Throughout our crowdfunding campaign we'll be interviewing leaders and upcoming women in the UK tech industry, asking how they got involved in tech and the importance of role models.
In this interview we speak to Arfah Farooq, Founder of Muslamic Makers.
Tell us a bit about yourself and what you're working on
I joined Makers Academy, which is a 12-week developer bootcamp, as a marketing person 2 years and a half ago - I actually previously hired a developer from Makers Academy and had seen the company grow and thought that they seemed really interesting, they're making change to people's lives so I approached them. Then about a year ago I set up a community with a friend of mine called Muslamic Makers, which is for muslims working in tech, as a fun thing that we could do on the side.
It's basically bringing muslims working in the tech industry together to inspire people. It came from my own experiences, tech events aren't really inclusive, there's a lot of alcohol, etc. and muslims tend to try to avoid that stuff. We knew there were other muslims working in the tech industry but we didn't know where they were so we basically just wanted to showcase them and through that I developed another interest which was around muslim women in technology. Soon I'll be going away to research muslim women working in tech in America, Pakistan and Dubai, after being awarded the Winston Churchill Memorial Trust travel fellowship.
How did you first get involved in tech?
I did Media and Communication at university then I accidentally founded a tech startup! I was involved in a charity called Spark+Mettle, we applied for some funding to help solve youth unemployment, got some funding from the design council, built this fun little website to help young people develop soft skills and we got a lot of interest from investors. About three years ago there was a heavy focus on tech for good, so there were a lot of pots of money out there for anything to do with technology that was being used to solve issues and problems.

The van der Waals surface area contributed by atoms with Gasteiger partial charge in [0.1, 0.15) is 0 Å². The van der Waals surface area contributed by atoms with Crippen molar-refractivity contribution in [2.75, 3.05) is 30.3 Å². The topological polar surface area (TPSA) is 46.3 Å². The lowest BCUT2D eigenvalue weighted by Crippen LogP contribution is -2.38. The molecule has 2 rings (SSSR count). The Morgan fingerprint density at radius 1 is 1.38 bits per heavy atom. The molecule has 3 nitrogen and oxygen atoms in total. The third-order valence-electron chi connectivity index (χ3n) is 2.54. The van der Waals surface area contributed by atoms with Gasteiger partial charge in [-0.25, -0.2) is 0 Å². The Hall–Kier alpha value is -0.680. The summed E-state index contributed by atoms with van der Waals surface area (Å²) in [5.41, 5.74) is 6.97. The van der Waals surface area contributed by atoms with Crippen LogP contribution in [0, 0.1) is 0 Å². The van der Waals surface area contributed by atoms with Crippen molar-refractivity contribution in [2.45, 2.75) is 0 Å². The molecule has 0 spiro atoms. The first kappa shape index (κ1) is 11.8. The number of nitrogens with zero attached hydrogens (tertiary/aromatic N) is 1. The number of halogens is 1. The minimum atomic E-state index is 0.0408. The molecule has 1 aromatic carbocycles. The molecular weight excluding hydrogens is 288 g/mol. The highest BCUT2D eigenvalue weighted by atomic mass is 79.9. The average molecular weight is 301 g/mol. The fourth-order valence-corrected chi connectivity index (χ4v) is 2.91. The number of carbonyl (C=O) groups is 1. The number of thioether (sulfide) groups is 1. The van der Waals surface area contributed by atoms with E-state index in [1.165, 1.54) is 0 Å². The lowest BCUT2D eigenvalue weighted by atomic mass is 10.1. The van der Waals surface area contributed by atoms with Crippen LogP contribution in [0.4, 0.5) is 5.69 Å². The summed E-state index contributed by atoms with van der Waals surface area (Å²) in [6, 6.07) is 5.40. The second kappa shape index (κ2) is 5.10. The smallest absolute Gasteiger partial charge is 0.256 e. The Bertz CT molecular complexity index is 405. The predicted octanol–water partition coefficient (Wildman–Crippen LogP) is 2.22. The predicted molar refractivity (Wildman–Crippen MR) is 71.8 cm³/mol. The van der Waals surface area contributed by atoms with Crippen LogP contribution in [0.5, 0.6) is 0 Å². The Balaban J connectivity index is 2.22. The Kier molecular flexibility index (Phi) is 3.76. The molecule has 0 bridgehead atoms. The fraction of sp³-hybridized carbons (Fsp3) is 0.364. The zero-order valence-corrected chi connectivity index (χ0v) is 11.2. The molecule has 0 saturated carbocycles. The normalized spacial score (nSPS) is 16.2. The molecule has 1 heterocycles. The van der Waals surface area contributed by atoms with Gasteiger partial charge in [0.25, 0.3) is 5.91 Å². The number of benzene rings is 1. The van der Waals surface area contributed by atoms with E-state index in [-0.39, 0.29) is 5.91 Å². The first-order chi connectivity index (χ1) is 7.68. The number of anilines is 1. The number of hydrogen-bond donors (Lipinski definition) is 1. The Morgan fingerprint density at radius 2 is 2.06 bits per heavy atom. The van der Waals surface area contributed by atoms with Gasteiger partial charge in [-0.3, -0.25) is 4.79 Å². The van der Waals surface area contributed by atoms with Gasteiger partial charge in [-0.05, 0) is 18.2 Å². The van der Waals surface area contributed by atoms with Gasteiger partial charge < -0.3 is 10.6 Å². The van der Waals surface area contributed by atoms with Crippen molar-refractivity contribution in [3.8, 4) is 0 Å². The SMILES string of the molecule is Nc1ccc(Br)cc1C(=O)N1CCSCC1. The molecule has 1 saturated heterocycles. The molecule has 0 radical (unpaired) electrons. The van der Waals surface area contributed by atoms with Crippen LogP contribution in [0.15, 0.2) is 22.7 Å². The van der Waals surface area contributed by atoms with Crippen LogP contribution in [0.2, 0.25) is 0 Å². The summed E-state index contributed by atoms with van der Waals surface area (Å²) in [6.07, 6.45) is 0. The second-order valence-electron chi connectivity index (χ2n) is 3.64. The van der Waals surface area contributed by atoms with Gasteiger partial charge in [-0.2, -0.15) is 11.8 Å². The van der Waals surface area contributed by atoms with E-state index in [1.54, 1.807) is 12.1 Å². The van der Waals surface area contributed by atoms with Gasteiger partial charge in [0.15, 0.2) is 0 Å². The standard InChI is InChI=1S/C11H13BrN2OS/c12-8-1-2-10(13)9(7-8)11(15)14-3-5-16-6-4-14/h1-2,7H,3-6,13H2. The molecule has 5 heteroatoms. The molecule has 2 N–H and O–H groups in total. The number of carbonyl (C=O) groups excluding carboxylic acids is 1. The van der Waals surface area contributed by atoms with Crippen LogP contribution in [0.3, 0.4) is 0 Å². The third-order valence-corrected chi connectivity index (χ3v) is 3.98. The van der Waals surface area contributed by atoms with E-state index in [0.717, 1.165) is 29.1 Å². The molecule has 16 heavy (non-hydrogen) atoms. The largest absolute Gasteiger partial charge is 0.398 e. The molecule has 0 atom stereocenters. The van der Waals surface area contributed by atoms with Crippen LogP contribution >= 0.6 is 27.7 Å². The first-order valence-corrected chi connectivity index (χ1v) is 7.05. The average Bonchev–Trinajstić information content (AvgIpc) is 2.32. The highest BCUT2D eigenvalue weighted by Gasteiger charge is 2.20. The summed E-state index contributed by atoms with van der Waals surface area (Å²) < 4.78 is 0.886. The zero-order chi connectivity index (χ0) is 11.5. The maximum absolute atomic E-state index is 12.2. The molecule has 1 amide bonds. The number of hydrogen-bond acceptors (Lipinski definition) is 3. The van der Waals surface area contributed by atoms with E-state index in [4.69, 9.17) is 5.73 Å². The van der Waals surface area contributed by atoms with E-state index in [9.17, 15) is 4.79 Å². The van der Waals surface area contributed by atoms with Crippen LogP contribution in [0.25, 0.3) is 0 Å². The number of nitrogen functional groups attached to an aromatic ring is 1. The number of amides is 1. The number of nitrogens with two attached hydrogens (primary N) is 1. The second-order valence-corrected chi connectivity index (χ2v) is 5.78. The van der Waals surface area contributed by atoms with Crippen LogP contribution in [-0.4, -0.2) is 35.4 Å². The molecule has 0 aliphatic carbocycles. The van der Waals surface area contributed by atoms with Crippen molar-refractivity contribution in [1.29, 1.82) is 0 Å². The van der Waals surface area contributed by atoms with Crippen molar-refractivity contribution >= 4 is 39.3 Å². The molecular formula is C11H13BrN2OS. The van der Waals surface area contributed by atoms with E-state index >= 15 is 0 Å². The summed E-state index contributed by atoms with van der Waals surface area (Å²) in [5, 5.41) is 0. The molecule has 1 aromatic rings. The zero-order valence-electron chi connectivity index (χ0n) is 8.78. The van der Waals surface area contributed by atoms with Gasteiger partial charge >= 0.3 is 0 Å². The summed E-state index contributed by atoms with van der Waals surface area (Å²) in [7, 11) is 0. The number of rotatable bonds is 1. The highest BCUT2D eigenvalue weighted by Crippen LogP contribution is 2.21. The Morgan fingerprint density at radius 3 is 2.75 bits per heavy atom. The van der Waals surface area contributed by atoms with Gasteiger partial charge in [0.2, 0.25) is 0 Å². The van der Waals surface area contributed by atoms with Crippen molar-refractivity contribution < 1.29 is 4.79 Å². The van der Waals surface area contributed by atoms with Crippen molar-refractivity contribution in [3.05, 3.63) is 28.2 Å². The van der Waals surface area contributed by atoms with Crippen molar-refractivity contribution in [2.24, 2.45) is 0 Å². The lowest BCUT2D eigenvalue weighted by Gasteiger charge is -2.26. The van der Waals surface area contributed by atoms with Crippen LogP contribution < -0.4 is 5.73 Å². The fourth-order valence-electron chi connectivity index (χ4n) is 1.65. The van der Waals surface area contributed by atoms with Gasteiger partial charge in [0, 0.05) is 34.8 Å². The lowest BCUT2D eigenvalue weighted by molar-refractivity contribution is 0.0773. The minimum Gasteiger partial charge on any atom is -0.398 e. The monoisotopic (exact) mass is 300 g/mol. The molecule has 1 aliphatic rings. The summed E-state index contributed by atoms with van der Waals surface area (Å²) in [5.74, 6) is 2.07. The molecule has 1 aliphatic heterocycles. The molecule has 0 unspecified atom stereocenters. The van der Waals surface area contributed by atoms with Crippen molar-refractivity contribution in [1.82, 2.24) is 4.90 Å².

We ended up being on Wayra UnLtd, which is a tech accelerator run by O2 Telefonica. So for the first nine months, as a co-founder, we were trying to make our product work - again, I didn't know this tech industry existed, I didn't know anything about startups it just kind of all happened and that was basically my first exposure to tech. Unfortunately the startup failed, my co-founder and CEO was straddling the charity and the startup that meant that things basically fell through, like paying the tax man... So one day I was like "how does tax work?" I Google it and realise that we've never paid the tax man. That just meant that our runway was up. To be honest it was a blessing because when were in the tech accelerator we pivoted and started doing something that we were not passionate about, so it worked out well
Why are role models so important? Can you give us an example of how a role model has influenced you and your career?
Role models are really, really important because it comes down to relatability. When I get asked the question "who is your role model?" my answer tends to be that there have been loads of role models in my life that have helped me along my journey, in different parts, but there isn't a role model that looks like me, you know? Somebody who's a woman, muslim, working in tech, etc. who might have faced the same barriers as me. So that's the reason why I'm so passionate about finding those role models that are very similar looking. I once read a book my Sheryl Sandberg called 'Lean In', a lot of the stuff was really awesome in there but then a lot of the stuff was very unrelatable because actually the people who could probably afford to do that are slightly richer, middle class, white women, like her. There's that intersectionality that often gets missed in the discourse around women in tech, especially. It's all about relatability for me.
You can find Arfah on Twitter as @Arf_22